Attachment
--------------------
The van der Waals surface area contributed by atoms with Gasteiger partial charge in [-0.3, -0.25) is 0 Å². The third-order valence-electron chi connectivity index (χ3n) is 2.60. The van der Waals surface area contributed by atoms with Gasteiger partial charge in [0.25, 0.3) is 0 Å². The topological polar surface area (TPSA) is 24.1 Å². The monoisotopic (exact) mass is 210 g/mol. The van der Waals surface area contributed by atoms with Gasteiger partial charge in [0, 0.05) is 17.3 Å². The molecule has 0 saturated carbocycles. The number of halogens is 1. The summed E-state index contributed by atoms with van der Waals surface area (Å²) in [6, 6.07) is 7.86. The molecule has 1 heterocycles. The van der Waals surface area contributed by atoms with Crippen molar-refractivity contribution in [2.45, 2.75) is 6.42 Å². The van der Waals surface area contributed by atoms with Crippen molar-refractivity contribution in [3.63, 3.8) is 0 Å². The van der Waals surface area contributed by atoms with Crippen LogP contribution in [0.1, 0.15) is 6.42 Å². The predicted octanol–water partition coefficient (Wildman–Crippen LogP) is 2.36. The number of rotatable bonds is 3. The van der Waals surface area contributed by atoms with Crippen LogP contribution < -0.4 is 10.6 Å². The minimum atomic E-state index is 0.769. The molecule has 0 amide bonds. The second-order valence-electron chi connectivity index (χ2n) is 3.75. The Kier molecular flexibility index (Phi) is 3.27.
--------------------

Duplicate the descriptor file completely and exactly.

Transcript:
The van der Waals surface area contributed by atoms with Gasteiger partial charge in [-0.3, -0.25) is 0 Å². The third-order valence-electron chi connectivity index (χ3n) is 2.60. The van der Waals surface area contributed by atoms with Gasteiger partial charge in [0.25, 0.3) is 0 Å². The topological polar surface area (TPSA) is 24.1 Å². The monoisotopic (exact) mass is 210 g/mol. The van der Waals surface area contributed by atoms with Gasteiger partial charge in [0, 0.05) is 17.3 Å². The molecule has 0 saturated carbocycles. The number of halogens is 1. The summed E-state index contributed by atoms with van der Waals surface area (Å²) in [6, 6.07) is 7.86. The molecule has 1 heterocycles. The van der Waals surface area contributed by atoms with Crippen molar-refractivity contribution in [2.45, 2.75) is 6.42 Å². The van der Waals surface area contributed by atoms with Crippen molar-refractivity contribution in [3.63, 3.8) is 0 Å². The van der Waals surface area contributed by atoms with Crippen LogP contribution in [0.1, 0.15) is 6.42 Å². The predicted octanol–water partition coefficient (Wildman–Crippen LogP) is 2.36. The number of rotatable bonds is 3. The van der Waals surface area contributed by atoms with Crippen LogP contribution < -0.4 is 10.6 Å². The minimum atomic E-state index is 0.769. The molecule has 0 amide bonds. The second-order valence-electron chi connectivity index (χ2n) is 3.75. The Kier molecular flexibility index (Phi) is 3.27.